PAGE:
News / USA

A Century After Triangle Fire, Labor Struggles Remain

Factory blaze that left 146 dead energized the US worker movement

Fire ladders only reached the sixth floor, and onlookers watched in horror as more than 50 people on the ninth floor jumped to their deaths to escape the Triangle Shirtwaist Factory.
Fire ladders only reached the sixth floor, and onlookers watched in horror as more than 50 people on the ninth floor jumped to their deaths to escape the Triangle Shirtwaist Factory.
TEXT SIZE - +
Peter Fedynsky

On March 25, 1911, 146 people died when fire swept through an overcrowded New York City garment factory. The victims were mostly young immigrant women. The so-called Triangle fire fueled public outrage over unsafe and unfair working conditions, which had already been at the center of a bitter struggle between labor and management. A century later, the battle is not over for many workers.

The tragedy happened near quitting time on a Saturday at the Triangle Shirtwaist Factory, which was located on the top three floors of the Asch Building. A discarded cigarette on the eighth floor set off the conflagration. People on the tenth floor, including the owners, were warned by telephone and escaped.

Most workers - who were on the ninth floor - were doomed by a locked door to prevent theft, panic, a dozen pails of water and a small elevator. At least 50 burned to death. Fire ladders could only reach the sixth floor, and onlookers watched in horror as more than 50 people jumped to their deaths. Nineteen fell into an empty elevator shaft. Twenty more fell from a shoddy fire escape.  

Leigh Benin, a professor at Adelphi University and co-author of a book on the Triangle Fire, says greed and cut-throat competition among garment industry owners contributed to the tragedy.

“Their drive for profits persuaded them to do something that was unsafe:  put too many people in that space with too few exits," says Benin. "And they certainly didn’t opt to have sprinkler systems, which could have been installed, and they resisted.”

Safety had been an issue two years before in a 1909 strike by 20,000 garment workers. They demanded better pay and shorter hours at a time when 14-to-16 hour work days were common. But garment industry owners not only hired goons and prostitutes to fight women on the picket line, they also bribed police to arrest strikers who defended themselves.  Additionally, the Triangle factory owners did not recognize the union.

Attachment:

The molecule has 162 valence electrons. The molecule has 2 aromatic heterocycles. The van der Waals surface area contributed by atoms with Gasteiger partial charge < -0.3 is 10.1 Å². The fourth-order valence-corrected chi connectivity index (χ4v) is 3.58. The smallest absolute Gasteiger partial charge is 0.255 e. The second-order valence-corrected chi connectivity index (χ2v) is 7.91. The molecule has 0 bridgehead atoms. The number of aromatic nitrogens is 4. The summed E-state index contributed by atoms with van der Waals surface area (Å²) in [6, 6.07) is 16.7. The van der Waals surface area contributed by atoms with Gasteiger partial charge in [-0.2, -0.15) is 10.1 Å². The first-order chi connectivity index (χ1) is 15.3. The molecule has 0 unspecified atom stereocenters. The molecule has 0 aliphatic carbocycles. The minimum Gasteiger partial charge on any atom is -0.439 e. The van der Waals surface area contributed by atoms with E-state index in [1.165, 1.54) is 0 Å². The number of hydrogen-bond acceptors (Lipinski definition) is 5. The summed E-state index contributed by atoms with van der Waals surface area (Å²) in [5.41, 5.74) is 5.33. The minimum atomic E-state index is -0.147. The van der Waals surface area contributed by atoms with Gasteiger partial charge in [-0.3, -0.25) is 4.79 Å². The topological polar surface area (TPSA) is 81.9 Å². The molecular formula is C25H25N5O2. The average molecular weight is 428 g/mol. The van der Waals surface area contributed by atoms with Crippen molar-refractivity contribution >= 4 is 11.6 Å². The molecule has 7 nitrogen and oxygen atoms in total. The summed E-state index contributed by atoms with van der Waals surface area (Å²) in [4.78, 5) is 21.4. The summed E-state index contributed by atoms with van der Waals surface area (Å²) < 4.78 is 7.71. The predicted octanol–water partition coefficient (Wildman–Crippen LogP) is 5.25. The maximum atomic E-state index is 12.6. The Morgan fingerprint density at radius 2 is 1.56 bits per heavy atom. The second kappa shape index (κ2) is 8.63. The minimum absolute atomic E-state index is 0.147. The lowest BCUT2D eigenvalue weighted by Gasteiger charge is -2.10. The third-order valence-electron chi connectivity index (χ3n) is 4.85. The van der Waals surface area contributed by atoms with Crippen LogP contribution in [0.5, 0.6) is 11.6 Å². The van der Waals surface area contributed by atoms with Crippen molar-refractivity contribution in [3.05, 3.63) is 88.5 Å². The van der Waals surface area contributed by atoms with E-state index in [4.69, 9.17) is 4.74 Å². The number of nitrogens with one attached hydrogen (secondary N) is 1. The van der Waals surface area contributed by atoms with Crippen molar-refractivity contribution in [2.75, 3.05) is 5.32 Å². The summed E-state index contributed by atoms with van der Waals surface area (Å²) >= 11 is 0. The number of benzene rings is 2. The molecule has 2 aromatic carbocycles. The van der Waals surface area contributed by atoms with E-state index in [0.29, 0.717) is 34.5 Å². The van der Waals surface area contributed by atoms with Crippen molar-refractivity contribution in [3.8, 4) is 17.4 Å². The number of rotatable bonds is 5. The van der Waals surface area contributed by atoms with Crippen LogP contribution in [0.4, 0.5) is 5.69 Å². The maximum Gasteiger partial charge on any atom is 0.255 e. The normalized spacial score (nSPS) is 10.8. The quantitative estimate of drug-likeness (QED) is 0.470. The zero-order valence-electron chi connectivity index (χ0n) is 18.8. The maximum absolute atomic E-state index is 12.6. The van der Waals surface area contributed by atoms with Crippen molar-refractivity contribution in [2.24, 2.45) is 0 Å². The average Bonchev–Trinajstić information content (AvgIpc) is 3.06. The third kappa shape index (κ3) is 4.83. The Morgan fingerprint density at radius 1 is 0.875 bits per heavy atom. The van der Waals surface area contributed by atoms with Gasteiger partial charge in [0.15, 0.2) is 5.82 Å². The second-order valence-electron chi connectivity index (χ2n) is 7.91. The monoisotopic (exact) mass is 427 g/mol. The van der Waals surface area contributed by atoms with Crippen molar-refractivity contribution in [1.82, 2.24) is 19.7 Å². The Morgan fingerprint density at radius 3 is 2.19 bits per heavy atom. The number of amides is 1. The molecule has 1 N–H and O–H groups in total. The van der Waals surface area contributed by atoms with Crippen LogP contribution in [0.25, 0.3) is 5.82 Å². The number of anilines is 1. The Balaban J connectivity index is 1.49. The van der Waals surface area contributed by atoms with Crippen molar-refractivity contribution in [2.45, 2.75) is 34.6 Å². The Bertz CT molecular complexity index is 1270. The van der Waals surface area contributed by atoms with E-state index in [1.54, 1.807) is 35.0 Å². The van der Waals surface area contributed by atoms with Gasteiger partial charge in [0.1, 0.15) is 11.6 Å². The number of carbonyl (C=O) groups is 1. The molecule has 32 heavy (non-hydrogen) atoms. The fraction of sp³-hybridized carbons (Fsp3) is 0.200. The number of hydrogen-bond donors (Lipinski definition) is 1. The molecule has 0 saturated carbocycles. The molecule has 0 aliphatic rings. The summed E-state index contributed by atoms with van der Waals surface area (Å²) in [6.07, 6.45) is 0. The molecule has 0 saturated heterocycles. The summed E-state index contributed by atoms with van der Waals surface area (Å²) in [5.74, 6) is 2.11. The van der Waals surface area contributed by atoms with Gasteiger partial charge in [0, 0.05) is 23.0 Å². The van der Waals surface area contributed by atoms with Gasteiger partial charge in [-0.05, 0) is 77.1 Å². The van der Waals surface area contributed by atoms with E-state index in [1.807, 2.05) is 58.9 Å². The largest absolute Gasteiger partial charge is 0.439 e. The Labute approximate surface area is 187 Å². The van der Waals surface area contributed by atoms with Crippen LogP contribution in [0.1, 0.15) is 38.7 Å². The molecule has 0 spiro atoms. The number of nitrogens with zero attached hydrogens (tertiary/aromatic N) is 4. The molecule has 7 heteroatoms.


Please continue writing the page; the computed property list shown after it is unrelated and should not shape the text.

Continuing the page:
An estimated 400,000 people - one of every 10 New Yorkers - braved the driving rain to pay their respects to victims of the Triangle fire.
An estimated 400,000 people - one of every 10 New Yorkers - braved the driving rain to pay their respects to victims of the Triangle fire.

The Triangle fire revived public memory of the strikes. An estimated 400,000 people - one of every 10 New Yorkers - came in a driving rain to pay their respects to victims of the fire.

“And people wondered, had they won that struggle more decisively, had the union been recognized, would this fire have been avoided,” says Benin.

After Triangle, government officials could no longer ignore the public.

“There was this tremendous sense in this country that somebody should do something," says Katherine Weber, author of “Triangle,” a history of the fire. "For the first time, government wasn’t just serving business, wasn’t just serving the interests of commerce, but was actually expected by the people of the United States to take care of people.”

In response, the government set standards for workplace safety, minimum wages and maximum hours. Those standards remain in effect throughout the United States, but not elsewhere.

Last year, a garment factory fire killed 21 workers in Bangladesh.
Last year, a garment factory fire killed 21 workers in Bangladesh.

Just last year in Bangladesh, 21 garment workers died in a blaze similar to the Triangle fire. Shanaz Begum lost her mother in the disaster.

"My mother went to the factory for her night shift duty and as the factory caught fire she could not come out because the gate of the factory was locked and she died," she says.

After the Triangle fire, a jury acquitted factory owners Isaac Harris and Max Blanck of deliberately locking a door to prevent theft. The decision further energized the labor reform movement. But now, those victories of U.S. labor 100 years ago could become an empty triumph, as Americans lose jobs that are shipped to countries without adequate labor laws.

The building where the Triangle fire occurred is now part of New York University.
The building where the Triangle fire occurred is now part of New York University.